The slower approach speeds of helicopters make them especially vulnerable to being overrun. Utilize an approach path well clear of airplane traffic and plan on landing in an area that minimizes rotor wash to parked or taxiing fixed-wing. Be very specific during traffic updates regarding your approach path relative to the active runway. Acknowledge nearby traffic to help alleviate collision concerns. Don’t forget to look out for other helicopters, too.
I have found it usually best to plan the helicopter approach directly to my final destination at the airport. This permits efficiency for paying customers, while minimizing the impact of my operations across the airfield.
Remember that helicopter pilots are taxpayers, too. As long as helicopters are not impeding the flow of airplane traffic established in the pattern for the “purposes of landing,” helicopters have a right to use the normally smooth, wide runway surface. Sometimes, this is preferred when practicing run on landings or full touchdown autorotations from altitude. Fixed-wing airplanes waiting on the taxiway for take-off do not have the right of way over a helicopter on final approach or on the runway. FAR 91.113(g) clearly indicates that:
Airplane pilots waiting for departure should comply with 91.113(g) and not incorrectly invoke 91.126(2) to try and force helicopters off of the active runway. Helicopter pilots should clear the active runway as soon as safely possible.
Remain clear of any hold short lines for the runway while making a radio call prior to crossing. Avoid radio transmissions while crossing since this does not allow for possible warnings via radio prior to runway encroachment. Position your helicopter so that rotor wash does not create turbulence on the runway (note wind and traffic conditions). If there is a passenger or second pilot, confirm tail rotor clearance during pedal turns and that the runway is clear prior to crossing.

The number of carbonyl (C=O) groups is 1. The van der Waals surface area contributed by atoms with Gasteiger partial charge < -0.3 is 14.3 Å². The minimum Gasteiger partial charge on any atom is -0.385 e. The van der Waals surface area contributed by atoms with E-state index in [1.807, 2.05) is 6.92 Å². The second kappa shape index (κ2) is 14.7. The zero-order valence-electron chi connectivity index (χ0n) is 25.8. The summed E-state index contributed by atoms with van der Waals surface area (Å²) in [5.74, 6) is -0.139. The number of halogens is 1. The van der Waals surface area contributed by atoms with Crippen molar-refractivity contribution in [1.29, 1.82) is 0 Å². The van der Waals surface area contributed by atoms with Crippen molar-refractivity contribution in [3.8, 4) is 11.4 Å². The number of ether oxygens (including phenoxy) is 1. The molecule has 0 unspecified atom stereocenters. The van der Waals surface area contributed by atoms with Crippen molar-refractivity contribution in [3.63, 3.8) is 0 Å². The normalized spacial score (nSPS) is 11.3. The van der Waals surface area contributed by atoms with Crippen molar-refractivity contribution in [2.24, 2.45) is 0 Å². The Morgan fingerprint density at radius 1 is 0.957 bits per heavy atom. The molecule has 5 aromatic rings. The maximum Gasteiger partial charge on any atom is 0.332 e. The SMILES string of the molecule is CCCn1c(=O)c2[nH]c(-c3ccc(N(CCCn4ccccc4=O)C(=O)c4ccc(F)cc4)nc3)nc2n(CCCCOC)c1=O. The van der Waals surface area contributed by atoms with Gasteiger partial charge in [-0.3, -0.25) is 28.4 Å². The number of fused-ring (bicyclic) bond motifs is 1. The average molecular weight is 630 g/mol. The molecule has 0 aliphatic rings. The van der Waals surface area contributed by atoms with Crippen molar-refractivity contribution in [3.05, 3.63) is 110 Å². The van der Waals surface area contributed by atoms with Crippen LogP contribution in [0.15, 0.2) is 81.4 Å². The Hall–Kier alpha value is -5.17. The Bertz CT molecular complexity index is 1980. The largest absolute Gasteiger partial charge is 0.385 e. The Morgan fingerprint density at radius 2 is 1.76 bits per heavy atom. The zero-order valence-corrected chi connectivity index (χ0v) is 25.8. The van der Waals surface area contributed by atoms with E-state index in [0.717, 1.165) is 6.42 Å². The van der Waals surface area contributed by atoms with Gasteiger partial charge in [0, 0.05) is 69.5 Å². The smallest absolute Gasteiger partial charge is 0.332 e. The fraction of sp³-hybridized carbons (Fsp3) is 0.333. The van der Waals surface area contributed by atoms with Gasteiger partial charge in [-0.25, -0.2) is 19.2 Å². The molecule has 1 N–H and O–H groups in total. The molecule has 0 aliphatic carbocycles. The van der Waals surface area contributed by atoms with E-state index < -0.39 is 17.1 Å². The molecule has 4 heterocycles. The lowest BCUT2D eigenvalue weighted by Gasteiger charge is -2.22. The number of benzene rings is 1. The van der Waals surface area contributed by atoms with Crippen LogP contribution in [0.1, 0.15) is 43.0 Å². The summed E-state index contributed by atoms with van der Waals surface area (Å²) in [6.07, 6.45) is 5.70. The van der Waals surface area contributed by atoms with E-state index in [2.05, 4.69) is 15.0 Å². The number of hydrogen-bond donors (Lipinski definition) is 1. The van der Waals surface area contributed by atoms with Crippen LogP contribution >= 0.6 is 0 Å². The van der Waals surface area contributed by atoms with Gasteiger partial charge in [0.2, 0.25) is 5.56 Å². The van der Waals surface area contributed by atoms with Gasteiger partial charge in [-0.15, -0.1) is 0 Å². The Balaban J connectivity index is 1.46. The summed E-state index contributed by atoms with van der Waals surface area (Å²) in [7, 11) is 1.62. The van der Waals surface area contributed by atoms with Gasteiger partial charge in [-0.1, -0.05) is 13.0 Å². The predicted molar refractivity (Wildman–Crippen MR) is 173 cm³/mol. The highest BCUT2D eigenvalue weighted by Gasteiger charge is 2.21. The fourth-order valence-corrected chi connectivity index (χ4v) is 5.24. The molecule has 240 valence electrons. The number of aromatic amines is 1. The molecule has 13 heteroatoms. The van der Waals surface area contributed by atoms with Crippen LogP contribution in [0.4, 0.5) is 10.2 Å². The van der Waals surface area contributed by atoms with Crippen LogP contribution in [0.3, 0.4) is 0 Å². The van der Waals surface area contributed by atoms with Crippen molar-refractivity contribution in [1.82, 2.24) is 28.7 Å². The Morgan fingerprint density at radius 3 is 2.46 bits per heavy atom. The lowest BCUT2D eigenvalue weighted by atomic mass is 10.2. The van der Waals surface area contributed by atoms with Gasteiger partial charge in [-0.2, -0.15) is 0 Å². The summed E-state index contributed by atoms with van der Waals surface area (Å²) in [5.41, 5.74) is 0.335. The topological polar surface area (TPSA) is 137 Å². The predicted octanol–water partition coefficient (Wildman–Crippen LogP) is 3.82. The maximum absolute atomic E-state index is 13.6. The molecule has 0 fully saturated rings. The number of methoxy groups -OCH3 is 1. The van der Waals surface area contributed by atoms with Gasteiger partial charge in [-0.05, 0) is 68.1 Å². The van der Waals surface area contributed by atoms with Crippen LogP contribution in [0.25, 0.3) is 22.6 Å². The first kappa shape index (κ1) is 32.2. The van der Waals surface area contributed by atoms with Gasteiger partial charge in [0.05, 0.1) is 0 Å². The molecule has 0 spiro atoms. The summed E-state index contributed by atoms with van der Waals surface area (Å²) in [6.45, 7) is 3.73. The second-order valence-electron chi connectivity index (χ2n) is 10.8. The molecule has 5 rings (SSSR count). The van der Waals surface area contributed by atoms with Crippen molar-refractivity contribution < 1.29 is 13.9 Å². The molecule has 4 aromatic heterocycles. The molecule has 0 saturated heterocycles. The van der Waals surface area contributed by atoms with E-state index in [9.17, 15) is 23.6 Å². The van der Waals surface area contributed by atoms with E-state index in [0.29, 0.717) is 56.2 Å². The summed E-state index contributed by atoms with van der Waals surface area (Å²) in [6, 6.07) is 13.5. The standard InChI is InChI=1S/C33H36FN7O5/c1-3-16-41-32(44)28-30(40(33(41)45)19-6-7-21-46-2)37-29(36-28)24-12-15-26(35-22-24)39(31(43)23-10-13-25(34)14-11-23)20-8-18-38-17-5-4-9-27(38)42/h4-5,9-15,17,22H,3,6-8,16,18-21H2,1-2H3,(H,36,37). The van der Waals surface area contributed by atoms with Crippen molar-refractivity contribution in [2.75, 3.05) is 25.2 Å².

Hovering helicopters can make ground bound airplanes dance in the wind, pelting them with loose debris. Believe me; this does not foster warm and fuzzy feelings between swing-wing and fixed-wing.
Be careful not to taxi behind large airplanes performing engine run ups (or any condition requiring thrust). These situations can create possible loss of tail rotor effectiveness (LTE) or hitting cyclic control stops.
Helicopters landing and taking off near fuel facilities have substantial potential for creating conflict. Be aware of your rotor wash. If in doubt, land nearby, throttle down and wait for a safe opportunity to use that credit card. Pilots of smaller helicopters may be able to land a short distance away and push the aircraft to the pump with ground handling wheels. That’s a better option than making airplane drivers so upset that you can’t even sit at the restaurant lunch table. If it does happen by accident, buy your fellow pilot lunch. A nice lunch. Steak if they have it. Remember, as in life – your reputation follows you around.
Meeting with the airport manager about routine helicopter operations is some of the best advice I can offer. Creating well-developed helicopter operating procedures for the airport will enhance overall safety and enjoyment. Discuss traffic patterns, reasonable landing sites based on wind and traffic conditions and recommend that other helicopter operators abide by the same guidelines. Encourage airport management to distribute helicopter recommendations via updates to the AWOS/ASOS recording, AFD commentary and written dissemination among airport based rotorcraft operators. Helicopter flight schools should consider including the resulting operational plan as part of their standard operating procedures (SOPs) provided to employees, students and renters.
Remember, it’s a big sky with room for both airplanes and helicopters, but a small airport. Safety and communication are the keys to the facilities.